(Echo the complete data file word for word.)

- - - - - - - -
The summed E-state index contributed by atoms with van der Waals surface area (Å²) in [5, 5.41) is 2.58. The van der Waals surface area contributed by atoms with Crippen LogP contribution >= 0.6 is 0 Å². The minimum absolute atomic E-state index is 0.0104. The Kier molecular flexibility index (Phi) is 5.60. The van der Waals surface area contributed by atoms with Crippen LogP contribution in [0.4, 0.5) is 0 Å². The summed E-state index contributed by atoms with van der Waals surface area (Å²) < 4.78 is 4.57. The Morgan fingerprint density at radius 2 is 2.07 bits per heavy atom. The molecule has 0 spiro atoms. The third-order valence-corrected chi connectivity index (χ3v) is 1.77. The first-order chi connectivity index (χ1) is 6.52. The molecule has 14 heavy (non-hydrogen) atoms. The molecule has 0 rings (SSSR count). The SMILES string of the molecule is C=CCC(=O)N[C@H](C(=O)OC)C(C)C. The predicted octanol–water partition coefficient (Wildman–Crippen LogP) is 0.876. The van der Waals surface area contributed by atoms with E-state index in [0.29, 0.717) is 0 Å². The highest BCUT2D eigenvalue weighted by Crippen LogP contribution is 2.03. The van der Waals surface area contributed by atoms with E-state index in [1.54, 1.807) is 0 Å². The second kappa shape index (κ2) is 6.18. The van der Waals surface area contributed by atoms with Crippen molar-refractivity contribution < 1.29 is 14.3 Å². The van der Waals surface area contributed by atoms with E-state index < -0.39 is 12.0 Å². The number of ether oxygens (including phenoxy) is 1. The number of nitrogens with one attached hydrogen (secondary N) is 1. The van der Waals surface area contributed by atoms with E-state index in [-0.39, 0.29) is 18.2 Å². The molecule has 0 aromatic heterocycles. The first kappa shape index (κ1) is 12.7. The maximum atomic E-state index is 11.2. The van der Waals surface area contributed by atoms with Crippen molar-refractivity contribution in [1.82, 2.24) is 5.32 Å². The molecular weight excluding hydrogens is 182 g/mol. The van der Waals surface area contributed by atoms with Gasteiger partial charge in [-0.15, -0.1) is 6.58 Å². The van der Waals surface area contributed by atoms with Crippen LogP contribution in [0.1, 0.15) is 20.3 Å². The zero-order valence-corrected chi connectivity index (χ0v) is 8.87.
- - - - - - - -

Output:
The summed E-state index contributed by atoms with van der Waals surface area (Å²) in [5, 5.41) is 2.58. The van der Waals surface area contributed by atoms with Crippen LogP contribution >= 0.6 is 0 Å². The minimum absolute atomic E-state index is 0.0104. The Kier molecular flexibility index (Phi) is 5.60. The van der Waals surface area contributed by atoms with Crippen LogP contribution in [0.4, 0.5) is 0 Å². The summed E-state index contributed by atoms with van der Waals surface area (Å²) < 4.78 is 4.57. The Morgan fingerprint density at radius 2 is 2.07 bits per heavy atom. The molecule has 0 spiro atoms. The third-order valence-corrected chi connectivity index (χ3v) is 1.77. The first-order chi connectivity index (χ1) is 6.52. The molecule has 14 heavy (non-hydrogen) atoms. The molecule has 0 rings (SSSR count). The SMILES string of the molecule is C=CCC(=O)N[C@H](C(=O)OC)C(C)C. The predicted octanol–water partition coefficient (Wildman–Crippen LogP) is 0.876. The van der Waals surface area contributed by atoms with E-state index in [0.29, 0.717) is 0 Å². The highest BCUT2D eigenvalue weighted by Crippen LogP contribution is 2.03. The van der Waals surface area contributed by atoms with E-state index in [1.54, 1.807) is 0 Å². The second kappa shape index (κ2) is 6.18. The van der Waals surface area contributed by atoms with Crippen molar-refractivity contribution < 1.29 is 14.3 Å². The van der Waals surface area contributed by atoms with E-state index < -0.39 is 12.0 Å². The number of ether oxygens (including phenoxy) is 1. The number of nitrogens with one attached hydrogen (secondary N) is 1. The van der Waals surface area contributed by atoms with E-state index in [-0.39, 0.29) is 18.2 Å². The molecule has 0 aromatic heterocycles. The first kappa shape index (κ1) is 12.7. The maximum atomic E-state index is 11.2. The van der Waals surface area contributed by atoms with Crippen molar-refractivity contribution in [1.82, 2.24) is 5.32 Å². The molecular weight excluding hydrogens is 182 g/mol. The van der Waals surface area contributed by atoms with Gasteiger partial charge in [-0.15, -0.1) is 6.58 Å². The van der Waals surface area contributed by atoms with Crippen LogP contribution in [0.1, 0.15) is 20.3 Å². The zero-order valence-corrected chi connectivity index (χ0v) is 8.87.